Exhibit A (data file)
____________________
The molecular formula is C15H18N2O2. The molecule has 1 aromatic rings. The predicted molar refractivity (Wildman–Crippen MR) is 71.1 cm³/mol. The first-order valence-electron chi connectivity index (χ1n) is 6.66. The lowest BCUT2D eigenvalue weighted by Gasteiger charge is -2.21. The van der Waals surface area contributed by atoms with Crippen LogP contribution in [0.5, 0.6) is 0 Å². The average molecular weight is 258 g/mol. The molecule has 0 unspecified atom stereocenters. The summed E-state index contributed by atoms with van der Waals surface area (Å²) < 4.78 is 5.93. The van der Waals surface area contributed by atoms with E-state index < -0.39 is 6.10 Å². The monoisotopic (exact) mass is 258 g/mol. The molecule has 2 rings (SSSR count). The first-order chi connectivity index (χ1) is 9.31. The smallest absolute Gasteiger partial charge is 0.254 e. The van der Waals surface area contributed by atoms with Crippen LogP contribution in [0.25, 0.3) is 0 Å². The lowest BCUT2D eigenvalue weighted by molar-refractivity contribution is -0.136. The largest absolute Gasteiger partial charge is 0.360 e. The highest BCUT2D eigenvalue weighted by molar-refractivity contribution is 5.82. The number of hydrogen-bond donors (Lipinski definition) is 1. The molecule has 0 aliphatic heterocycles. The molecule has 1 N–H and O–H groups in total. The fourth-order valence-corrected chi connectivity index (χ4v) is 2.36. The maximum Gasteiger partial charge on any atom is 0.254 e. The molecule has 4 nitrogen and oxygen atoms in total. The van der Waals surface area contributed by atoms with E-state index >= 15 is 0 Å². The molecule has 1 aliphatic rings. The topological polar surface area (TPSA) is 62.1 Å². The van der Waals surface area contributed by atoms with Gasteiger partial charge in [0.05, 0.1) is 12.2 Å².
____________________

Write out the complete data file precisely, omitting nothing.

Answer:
The molecular formula is C15H18N2O2. The molecule has 1 aromatic rings. The predicted molar refractivity (Wildman–Crippen MR) is 71.1 cm³/mol. The first-order valence-electron chi connectivity index (χ1n) is 6.66. The lowest BCUT2D eigenvalue weighted by Gasteiger charge is -2.21. The van der Waals surface area contributed by atoms with Crippen LogP contribution in [0.5, 0.6) is 0 Å². The average molecular weight is 258 g/mol. The molecule has 0 unspecified atom stereocenters. The summed E-state index contributed by atoms with van der Waals surface area (Å²) < 4.78 is 5.93. The van der Waals surface area contributed by atoms with E-state index < -0.39 is 6.10 Å². The monoisotopic (exact) mass is 258 g/mol. The molecule has 2 rings (SSSR count). The first-order chi connectivity index (χ1) is 9.31. The smallest absolute Gasteiger partial charge is 0.254 e. The van der Waals surface area contributed by atoms with Crippen LogP contribution in [0.25, 0.3) is 0 Å². The lowest BCUT2D eigenvalue weighted by molar-refractivity contribution is -0.136. The largest absolute Gasteiger partial charge is 0.360 e. The highest BCUT2D eigenvalue weighted by molar-refractivity contribution is 5.82. The number of hydrogen-bond donors (Lipinski definition) is 1. The molecule has 0 aliphatic heterocycles. The molecule has 1 N–H and O–H groups in total. The fourth-order valence-corrected chi connectivity index (χ4v) is 2.36. The maximum Gasteiger partial charge on any atom is 0.254 e. The molecule has 4 nitrogen and oxygen atoms in total. The van der Waals surface area contributed by atoms with E-state index >= 15 is 0 Å². The molecule has 1 aliphatic rings. The topological polar surface area (TPSA) is 62.1 Å². The van der Waals surface area contributed by atoms with Gasteiger partial charge in [0.05, 0.1) is 12.2 Å².